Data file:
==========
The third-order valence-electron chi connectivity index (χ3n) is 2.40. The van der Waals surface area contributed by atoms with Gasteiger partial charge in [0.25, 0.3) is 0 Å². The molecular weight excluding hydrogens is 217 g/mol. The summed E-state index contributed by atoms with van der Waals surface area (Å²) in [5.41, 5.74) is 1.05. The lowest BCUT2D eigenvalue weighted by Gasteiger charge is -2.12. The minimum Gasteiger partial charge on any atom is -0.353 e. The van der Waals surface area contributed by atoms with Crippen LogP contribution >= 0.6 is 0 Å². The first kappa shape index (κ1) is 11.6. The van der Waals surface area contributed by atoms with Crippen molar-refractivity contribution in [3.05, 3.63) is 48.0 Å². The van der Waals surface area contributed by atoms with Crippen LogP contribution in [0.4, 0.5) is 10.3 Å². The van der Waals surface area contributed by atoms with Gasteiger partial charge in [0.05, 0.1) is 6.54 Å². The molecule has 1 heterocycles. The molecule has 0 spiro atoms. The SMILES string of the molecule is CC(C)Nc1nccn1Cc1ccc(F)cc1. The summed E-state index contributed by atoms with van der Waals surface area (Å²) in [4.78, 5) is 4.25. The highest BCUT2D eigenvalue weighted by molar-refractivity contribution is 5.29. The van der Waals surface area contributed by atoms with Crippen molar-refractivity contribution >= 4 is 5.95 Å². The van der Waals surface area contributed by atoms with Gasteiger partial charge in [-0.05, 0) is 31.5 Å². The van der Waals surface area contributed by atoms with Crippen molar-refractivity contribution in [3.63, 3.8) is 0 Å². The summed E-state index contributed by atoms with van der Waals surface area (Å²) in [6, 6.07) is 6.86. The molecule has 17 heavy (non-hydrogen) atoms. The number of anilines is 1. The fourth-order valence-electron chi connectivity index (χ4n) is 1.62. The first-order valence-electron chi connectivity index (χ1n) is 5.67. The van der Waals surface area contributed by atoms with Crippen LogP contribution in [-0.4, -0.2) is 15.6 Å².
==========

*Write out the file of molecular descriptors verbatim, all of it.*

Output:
The third-order valence-electron chi connectivity index (χ3n) is 2.40. The van der Waals surface area contributed by atoms with Gasteiger partial charge in [0.25, 0.3) is 0 Å². The molecular weight excluding hydrogens is 217 g/mol. The summed E-state index contributed by atoms with van der Waals surface area (Å²) in [5.41, 5.74) is 1.05. The lowest BCUT2D eigenvalue weighted by Gasteiger charge is -2.12. The minimum Gasteiger partial charge on any atom is -0.353 e. The van der Waals surface area contributed by atoms with Crippen LogP contribution >= 0.6 is 0 Å². The first kappa shape index (κ1) is 11.6. The van der Waals surface area contributed by atoms with Crippen molar-refractivity contribution in [3.05, 3.63) is 48.0 Å². The van der Waals surface area contributed by atoms with Crippen LogP contribution in [0.4, 0.5) is 10.3 Å². The van der Waals surface area contributed by atoms with Gasteiger partial charge in [0.05, 0.1) is 6.54 Å². The molecule has 1 heterocycles. The molecule has 0 spiro atoms. The SMILES string of the molecule is CC(C)Nc1nccn1Cc1ccc(F)cc1. The summed E-state index contributed by atoms with van der Waals surface area (Å²) in [4.78, 5) is 4.25. The highest BCUT2D eigenvalue weighted by molar-refractivity contribution is 5.29. The van der Waals surface area contributed by atoms with Crippen molar-refractivity contribution >= 4 is 5.95 Å². The van der Waals surface area contributed by atoms with Gasteiger partial charge in [-0.05, 0) is 31.5 Å². The van der Waals surface area contributed by atoms with Crippen molar-refractivity contribution in [3.63, 3.8) is 0 Å². The summed E-state index contributed by atoms with van der Waals surface area (Å²) in [6, 6.07) is 6.86. The molecule has 17 heavy (non-hydrogen) atoms. The number of anilines is 1. The fourth-order valence-electron chi connectivity index (χ4n) is 1.62. The first-order valence-electron chi connectivity index (χ1n) is 5.67. The van der Waals surface area contributed by atoms with Crippen LogP contribution in [-0.4, -0.2) is 15.6 Å².